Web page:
Any intrusion by religion into secular space is alarming

May 31, 2009 by · Leave a Comment
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ST letter (online) by Ms Alicia Wong
30 May 2009

ST link

I REFER to Wednesday’s report, ‘No ‘bright line’ between religion and politics’. I disagree that religion and politics are not clearly separated in Singapore.

The Singapore brand of secularism is not anti-religious. There is, however, a great difference between allowing, supporting and ensuring a fair representation of religion in social contexts and allowing religious participation in Parliament. Therein lies the separation between religion and politics in Singapore. It is in this context that policy decisions on topics such as abortion, stem cell research, euthanasia, homosexuality and sex education are decided by a non-partisan government, to ensure a pluralistic and tolerant society where individual rights and diverse views are respected.

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The Real Political Change That Singapore Needs

By Dr Wong Wee Nam
29 May 2009

When the President opened the new session of the 11th Parliament last week, he said, “Our political system is not set in stone. Singapore politics must evolve over time, as the world and our society change. It must respond to new circumstances and goals and continue to deliver good government to Singapore.”

For the optimists, this statement gave a glimmer of hope that our political system is evolving for the better.

A few days later, Senior Minister Goh Chok Tong gave a glimpse of what is to come when he outlined three principles that will guide the changes to be made to the political system. One, they must be fair to all political parties. Secondly, they should result in a strong and effective Government after an election; and thirdly, they must ensure that diverse views are represented in Parliament. Without the details, all these sounded reasonable.

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Parliamentary roundup: Make no mistake, the ruling party has no intention of restoring democracy

May 29, 2009 by · 5 Comments
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Written by Ng E-Jay
29 May 2009

Lamenting the fact that the ruling People’s Action Party (PAP) currently dominates the House, can amend the Constitution freely, and controls key levers of power in the country, Worker’s Party chief Low Thia Khiang told Parliament on Monday that only an elected opposition can provide effective checks and balances.

He was commenting on the opening speech made by President SR Nathan last Monday as well as remarks made by other PAP MPs on how Singapore politics had to evolve over time to accommodate the changing aspirations of the electorate.

Mr Low however hastened to add that “we cannot blame the ruling party” for its “winner takes all, loser is a bandit” mindset, because the electorate had given it a clear mandate at every election.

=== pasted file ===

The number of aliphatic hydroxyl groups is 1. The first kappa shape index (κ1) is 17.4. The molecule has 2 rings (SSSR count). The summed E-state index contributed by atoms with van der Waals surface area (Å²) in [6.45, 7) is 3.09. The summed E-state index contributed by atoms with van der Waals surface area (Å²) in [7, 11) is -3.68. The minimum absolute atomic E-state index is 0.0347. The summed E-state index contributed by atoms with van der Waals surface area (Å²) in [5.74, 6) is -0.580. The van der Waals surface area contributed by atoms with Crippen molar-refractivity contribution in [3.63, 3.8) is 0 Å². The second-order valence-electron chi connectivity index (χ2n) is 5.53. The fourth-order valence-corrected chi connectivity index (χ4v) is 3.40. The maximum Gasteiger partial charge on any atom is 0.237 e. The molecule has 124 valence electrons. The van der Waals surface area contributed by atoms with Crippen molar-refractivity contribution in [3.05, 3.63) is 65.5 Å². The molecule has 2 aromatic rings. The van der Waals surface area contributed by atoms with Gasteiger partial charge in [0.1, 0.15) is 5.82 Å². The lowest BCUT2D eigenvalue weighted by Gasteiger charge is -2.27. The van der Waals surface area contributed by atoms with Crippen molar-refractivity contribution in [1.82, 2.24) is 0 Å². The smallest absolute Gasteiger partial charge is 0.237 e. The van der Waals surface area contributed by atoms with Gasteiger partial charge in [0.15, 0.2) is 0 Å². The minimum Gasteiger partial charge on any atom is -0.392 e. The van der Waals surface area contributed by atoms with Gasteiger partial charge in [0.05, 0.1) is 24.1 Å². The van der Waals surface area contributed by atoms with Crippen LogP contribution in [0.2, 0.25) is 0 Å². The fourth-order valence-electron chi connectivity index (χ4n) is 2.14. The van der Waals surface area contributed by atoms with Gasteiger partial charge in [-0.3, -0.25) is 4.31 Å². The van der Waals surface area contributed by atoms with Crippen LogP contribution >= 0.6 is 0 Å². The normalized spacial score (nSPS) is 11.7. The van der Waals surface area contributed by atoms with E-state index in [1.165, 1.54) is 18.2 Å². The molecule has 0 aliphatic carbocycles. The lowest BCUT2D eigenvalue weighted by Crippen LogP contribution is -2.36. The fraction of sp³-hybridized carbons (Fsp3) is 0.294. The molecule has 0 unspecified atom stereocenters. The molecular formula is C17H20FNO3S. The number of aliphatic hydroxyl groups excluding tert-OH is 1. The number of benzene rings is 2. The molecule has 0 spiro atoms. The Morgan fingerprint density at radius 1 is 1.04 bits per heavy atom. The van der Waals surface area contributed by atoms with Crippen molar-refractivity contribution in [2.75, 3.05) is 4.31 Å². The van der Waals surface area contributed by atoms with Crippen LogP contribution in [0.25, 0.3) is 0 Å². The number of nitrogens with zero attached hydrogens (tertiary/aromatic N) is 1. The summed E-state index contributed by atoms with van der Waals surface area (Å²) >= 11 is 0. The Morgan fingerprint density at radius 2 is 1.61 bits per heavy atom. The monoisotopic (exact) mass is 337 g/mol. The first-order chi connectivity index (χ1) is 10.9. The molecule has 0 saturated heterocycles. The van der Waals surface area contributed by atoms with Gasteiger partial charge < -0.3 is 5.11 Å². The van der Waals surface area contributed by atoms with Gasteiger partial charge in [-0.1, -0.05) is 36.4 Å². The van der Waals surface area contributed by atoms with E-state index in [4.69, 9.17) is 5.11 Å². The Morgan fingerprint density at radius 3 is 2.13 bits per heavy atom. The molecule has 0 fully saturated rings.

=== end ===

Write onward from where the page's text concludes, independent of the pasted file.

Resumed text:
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Just make elections free and fair, no need for wayang

May 29, 2009 by · Leave a Comment
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By the Singapore Democrats
28 May 2009

Original link

If there is any indication that the Government is nervous about the unhappiness of the people, it is the latest increase in the number of NCMP and NMP seats.

Anxious to avoid facing an angry electorate, the PAP is desperately trying to divert the attention of the voters by telling them that they don’t have to vote for the opposition because seats will be allocated to opposing voices.

In the first place, Parliamentary seats are not for the Government to give out. They are legislative positions to be earned by competing parties and candidates whose power is derived from the voters.

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Changes to Parliamentary system: Don’t be lulled into the political “mind trap” set by the PAP

May 28, 2009 by · 8 Comments
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Written by Ng E-Jay
28 May 2009

Changes to the Parliamentary system were announced by PM Lee Hsien Loong on Wednesday. They include:

  1. Amending the Constitution to allow for up to nine Non-Constituency Members of Parliament (NCMPs);
  2. Amending the Parliamentary Elections Act to increase the stipulated minimum number of opposition MPs, including NCMPs, to nine;
  3. Amending the Parliamentary Elections Act to set a cap of 2 NCMPs to come from any one GRC, so as to spread out the NCMPs more evenly;
  4. Fine-tuning the NMP scheme to broaden representation of various interest groups;
  5. Fine-tuning the implementation of the GRC and SMC scheme to allow for fewer 6-member GRCs, and at least 12 SMCs up from the current 9.

According to PM Lee, the reason for the changes to the Parliamentary system was to “encourage a wider range of views in Parliament, including opposition and non-Government views“, because Singapore faces more complex policy choices and Singaporeans want national issues to be more fully debated.

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Medieval attitudes towards sex and sexuality, rather than tolerance of alternative lifestyles, undermine the social fabric

May 27, 2009 by · 6 Comments